The necessary licenses and permits you might need in order to operate your business in good standing varies widely by state. In some states you don't even need licenses or permits. Required licenses and/or permits are also dependent on the type of business you own (not your structure, which is an LLC. This is what industry you’re in and the type of product and/or service you sell). Research which licenses and/or permits your business needs to operate, based on which state you’re in and what you sell. 

Step Seven: Get a business bank account and credit card

Once you’ve registered your business at the state and federal levels, you can get a business bank account. Many banks will have a minimum required deposit in order to open the account, so be prepared to make a deposit on the day you open the account! This will allow you to keep your persona and business finances separate. All money received for services rendered through your business should go into your business bank account.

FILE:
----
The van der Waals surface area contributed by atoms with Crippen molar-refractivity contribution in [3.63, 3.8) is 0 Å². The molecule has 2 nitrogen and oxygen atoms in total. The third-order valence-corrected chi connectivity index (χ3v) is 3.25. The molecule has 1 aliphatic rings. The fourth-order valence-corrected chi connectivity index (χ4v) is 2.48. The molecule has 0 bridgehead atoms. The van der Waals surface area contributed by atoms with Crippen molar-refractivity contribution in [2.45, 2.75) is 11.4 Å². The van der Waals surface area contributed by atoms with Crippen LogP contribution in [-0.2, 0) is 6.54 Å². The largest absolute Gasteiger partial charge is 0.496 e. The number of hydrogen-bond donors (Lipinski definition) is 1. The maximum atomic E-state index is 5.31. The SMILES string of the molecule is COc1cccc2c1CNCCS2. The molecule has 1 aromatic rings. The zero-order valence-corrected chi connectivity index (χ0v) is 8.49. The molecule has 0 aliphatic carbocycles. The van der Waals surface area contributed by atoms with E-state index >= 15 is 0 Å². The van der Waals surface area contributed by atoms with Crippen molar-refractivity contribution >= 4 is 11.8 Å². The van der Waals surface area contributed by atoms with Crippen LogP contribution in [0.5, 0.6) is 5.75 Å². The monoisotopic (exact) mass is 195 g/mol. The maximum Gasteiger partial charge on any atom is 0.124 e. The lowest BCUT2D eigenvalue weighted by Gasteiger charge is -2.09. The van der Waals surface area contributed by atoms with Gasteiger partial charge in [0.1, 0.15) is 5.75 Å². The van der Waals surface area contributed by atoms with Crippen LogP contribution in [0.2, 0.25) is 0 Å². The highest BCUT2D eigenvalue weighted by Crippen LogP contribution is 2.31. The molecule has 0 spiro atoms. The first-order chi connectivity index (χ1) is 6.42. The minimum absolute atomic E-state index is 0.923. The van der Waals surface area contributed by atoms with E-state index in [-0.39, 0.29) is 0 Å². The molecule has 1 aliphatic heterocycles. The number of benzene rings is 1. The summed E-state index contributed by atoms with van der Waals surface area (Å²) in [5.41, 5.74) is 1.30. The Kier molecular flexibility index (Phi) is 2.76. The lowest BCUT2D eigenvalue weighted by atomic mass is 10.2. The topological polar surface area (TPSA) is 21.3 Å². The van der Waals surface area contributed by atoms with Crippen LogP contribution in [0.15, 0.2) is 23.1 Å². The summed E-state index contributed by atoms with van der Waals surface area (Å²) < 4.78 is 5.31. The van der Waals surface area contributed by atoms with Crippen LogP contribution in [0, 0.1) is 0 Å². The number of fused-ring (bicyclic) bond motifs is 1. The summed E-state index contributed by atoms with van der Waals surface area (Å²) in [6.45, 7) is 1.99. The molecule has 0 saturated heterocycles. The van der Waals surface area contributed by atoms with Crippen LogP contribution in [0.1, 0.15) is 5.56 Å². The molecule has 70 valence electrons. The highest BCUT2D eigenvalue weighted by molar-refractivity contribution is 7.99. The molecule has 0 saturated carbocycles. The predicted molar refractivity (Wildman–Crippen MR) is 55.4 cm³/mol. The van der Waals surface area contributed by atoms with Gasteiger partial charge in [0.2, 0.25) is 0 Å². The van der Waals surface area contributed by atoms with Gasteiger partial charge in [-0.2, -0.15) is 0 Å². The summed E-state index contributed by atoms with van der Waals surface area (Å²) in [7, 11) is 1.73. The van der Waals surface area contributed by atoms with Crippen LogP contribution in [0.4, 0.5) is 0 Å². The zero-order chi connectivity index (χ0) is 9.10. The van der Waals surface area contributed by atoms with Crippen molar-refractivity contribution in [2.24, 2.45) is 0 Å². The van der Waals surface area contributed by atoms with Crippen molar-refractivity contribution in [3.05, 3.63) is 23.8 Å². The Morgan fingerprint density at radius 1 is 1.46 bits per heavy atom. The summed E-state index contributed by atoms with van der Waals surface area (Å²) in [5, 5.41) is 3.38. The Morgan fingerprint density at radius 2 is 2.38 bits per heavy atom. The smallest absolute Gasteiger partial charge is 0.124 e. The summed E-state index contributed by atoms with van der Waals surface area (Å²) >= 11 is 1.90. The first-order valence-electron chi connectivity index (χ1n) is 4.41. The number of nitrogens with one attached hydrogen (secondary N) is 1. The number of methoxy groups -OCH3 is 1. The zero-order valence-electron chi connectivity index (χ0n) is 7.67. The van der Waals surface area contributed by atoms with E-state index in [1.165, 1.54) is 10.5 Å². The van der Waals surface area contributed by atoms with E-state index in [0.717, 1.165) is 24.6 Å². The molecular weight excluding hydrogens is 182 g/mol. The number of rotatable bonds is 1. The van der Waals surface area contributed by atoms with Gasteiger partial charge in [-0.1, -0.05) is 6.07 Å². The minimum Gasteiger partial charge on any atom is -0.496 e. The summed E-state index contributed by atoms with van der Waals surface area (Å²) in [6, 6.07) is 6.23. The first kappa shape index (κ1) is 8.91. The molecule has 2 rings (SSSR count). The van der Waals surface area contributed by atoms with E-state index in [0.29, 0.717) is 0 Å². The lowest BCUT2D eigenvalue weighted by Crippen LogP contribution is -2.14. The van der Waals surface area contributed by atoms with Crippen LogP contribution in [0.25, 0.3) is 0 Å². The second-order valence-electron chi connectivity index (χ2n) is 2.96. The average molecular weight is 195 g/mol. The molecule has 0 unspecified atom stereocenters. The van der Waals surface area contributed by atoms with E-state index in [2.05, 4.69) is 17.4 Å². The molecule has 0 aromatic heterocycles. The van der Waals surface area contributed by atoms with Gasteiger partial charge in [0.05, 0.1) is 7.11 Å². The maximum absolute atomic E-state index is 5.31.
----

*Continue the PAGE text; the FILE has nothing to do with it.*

Once you have a business bank account, apply for a business credit card. Any expenses you pay related to your business should be paid for with business funds, not personal funds. Having a business credit card makes this easier, especially when you link it to your business bank account. 

Trust me — tax time will be much easier if all your revenue and expenses for the business are separate from your personal! 

Oh, and while you’re at it: be sure to save all your receipts. I like to take a picture of mine and upload the picture into my Google Drive — then I can throw the receipt out. I’ll name each Google Drive Upload with the date and amount of the purchase so it’s easy to find digital receipts later.